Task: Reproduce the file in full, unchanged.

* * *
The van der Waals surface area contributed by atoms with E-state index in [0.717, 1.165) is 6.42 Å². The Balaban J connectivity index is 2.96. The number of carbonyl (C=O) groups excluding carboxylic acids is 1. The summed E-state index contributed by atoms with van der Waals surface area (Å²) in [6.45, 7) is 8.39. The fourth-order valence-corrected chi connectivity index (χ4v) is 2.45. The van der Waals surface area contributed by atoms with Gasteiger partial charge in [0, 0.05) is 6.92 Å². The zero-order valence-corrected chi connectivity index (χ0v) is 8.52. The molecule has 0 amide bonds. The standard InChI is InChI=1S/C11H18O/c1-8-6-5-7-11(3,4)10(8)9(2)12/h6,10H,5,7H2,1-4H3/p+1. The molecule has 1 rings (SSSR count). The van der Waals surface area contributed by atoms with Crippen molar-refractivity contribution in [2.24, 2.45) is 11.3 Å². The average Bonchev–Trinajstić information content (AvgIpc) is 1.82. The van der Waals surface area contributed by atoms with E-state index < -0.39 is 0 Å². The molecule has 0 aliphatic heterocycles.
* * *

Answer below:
The van der Waals surface area contributed by atoms with E-state index in [0.717, 1.165) is 6.42 Å². The Balaban J connectivity index is 2.96. The number of carbonyl (C=O) groups excluding carboxylic acids is 1. The summed E-state index contributed by atoms with van der Waals surface area (Å²) in [6.45, 7) is 8.39. The fourth-order valence-corrected chi connectivity index (χ4v) is 2.45. The van der Waals surface area contributed by atoms with Gasteiger partial charge in [0, 0.05) is 6.92 Å². The zero-order valence-corrected chi connectivity index (χ0v) is 8.52. The molecule has 0 amide bonds. The standard InChI is InChI=1S/C11H18O/c1-8-6-5-7-11(3,4)10(8)9(2)12/h6,10H,5,7H2,1-4H3/p+1. The molecule has 1 rings (SSSR count). The van der Waals surface area contributed by atoms with Crippen molar-refractivity contribution in [2.24, 2.45) is 11.3 Å². The average Bonchev–Trinajstić information content (AvgIpc) is 1.82. The van der Waals surface area contributed by atoms with E-state index < -0.39 is 0 Å². The molecule has 0 aliphatic heterocycles.